Even though change has become my new normal, it was hard for me to accept the change that has happened within my son. And isn’t it interesting that HE has made peace with it but I hadn’t?

When I dropped him off I hugged him a little too tight.  “Ugh, mom!  You’re hurting my cheek!” he fussed.  Someday (when he’s not a teenager and he again values my thoughts and opinions) I will tell him about the time his words helped me appreciate the changes the Lord allowed within him – just like I’ve grown to appreciate the changes the Lord has allowed in me.

I love the story the Lord is writing in him.  And I love that I can learn from anyone, even a teenager.

… but we also glory in our sufferings, because we know that suffering produces perseverance; perseverance, character; and character, hope. – Romans 5:3-4

he called ME the church lady?

Tonight my son was working on homework (yes, on a Saturday) and my husband read it out loud.  I can’t recall it verbatim but I distinctly recall the paragraph boasting about “hiking and doing cool things with my dad … oh and my mom works for our church, and she makes quilts.”

I don’t know why I got sad when he read that. Because it’s all true.  Dad takes the boy on really cool outings, as it should be with a dad and his boy.  Mom … well, she works for our church and she makes quilts.

So what’s the problem?
Well, apparently I’m the church lady.

When did that happen?  I don’t feel like the church lady.  Sometimes I don’t even act like the church lady.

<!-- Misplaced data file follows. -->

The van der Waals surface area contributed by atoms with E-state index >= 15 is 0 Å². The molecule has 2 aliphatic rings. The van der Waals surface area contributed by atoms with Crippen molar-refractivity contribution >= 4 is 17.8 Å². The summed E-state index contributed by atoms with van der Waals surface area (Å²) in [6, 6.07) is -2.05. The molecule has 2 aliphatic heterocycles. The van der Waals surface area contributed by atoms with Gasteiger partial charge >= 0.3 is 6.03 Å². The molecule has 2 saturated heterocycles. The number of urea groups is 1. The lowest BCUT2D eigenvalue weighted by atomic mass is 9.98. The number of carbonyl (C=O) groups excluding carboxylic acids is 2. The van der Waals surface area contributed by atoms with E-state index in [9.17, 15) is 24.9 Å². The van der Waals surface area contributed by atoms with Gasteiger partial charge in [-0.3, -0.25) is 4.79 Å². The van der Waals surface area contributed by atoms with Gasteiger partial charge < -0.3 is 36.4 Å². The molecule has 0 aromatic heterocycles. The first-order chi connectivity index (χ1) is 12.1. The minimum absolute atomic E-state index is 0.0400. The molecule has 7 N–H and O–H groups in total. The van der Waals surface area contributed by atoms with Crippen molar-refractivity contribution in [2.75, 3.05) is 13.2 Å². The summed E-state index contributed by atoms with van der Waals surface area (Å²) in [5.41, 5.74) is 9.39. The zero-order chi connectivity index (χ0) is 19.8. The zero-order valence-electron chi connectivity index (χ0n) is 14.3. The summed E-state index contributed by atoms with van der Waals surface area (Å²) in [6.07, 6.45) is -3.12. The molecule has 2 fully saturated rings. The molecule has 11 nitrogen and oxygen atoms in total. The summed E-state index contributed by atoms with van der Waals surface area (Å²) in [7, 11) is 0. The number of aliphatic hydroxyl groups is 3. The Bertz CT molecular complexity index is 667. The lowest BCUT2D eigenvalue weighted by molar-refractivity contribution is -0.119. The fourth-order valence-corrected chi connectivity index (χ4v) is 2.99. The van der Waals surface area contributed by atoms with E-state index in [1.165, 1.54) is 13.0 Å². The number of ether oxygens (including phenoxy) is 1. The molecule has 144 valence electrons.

I am officially the girl who doesn’t have fun at clubs or bars. I don’t really want to get roaring drunk. I don’t want to constantly be complaining about things in my life.

This whole thing really baffles me.  Because I love Jesus and I still struggle with cussing and laziness and greed.  See, I’m not the church lady … or am I? Now that I take an inventory I notice that I am more comfortable living a life similar to the one that Jesus tells us to live than I am saying “oh well – we are all bleeping sinners!”  And I have no idea when I crossed that line!

When I get stressed, over-tired, or hit my shins on bed rails I struggle with the F-bomb (I know, the LEAST church-lady-like word of them all!), I struggle with anger, and I struggle with not thinking the best of people.  I struggle with thanking God for my blessings – like the boy toilet that I would never use, for example.  And this is real.  This is me.  Just as much as the church lady is me.

Yet, I am at a place where I can SEE my worldly self and not feel so great about who she is.  Before? Before I just didn’t care.  I actually called a friend a Bible-thumper several years ago, and she prayed for my salvation anyway because she “got it” and I didn’t.  She was on the other side of the line, the same side on which I now find comfort.  I now pray/say things like:

  • “God help me love her like you do.”
  • “OH MY GOSH I’m gonna blow a gasket and I NEED you, Father.”
  • “Dude, I can’t do this on my own – shower me with your wisdom!” (yes, I say dude in my prayers – perhaps that’s another line I need to cross at some point?)

Do I have bad days? Um, you can ask my “church lady” coworkers, my sisters, my husband, and my crafty friends … they will say YES!

Am I willing to give up certain behaviors to live more like Jesus? … well … yeah, I am. Some of them I keep picking back up, but I’m making progress. I need Jesus and His forgiveness just as much as the next Jo… Ann.

So what’s on the other side of the line? Growth
And that’s not a bad thing. I’m not claiming perfection and touting that I’m batting 1.000 is simply not true. I’m still human and I will still make mistakes. And will still hit my shins on bed rails.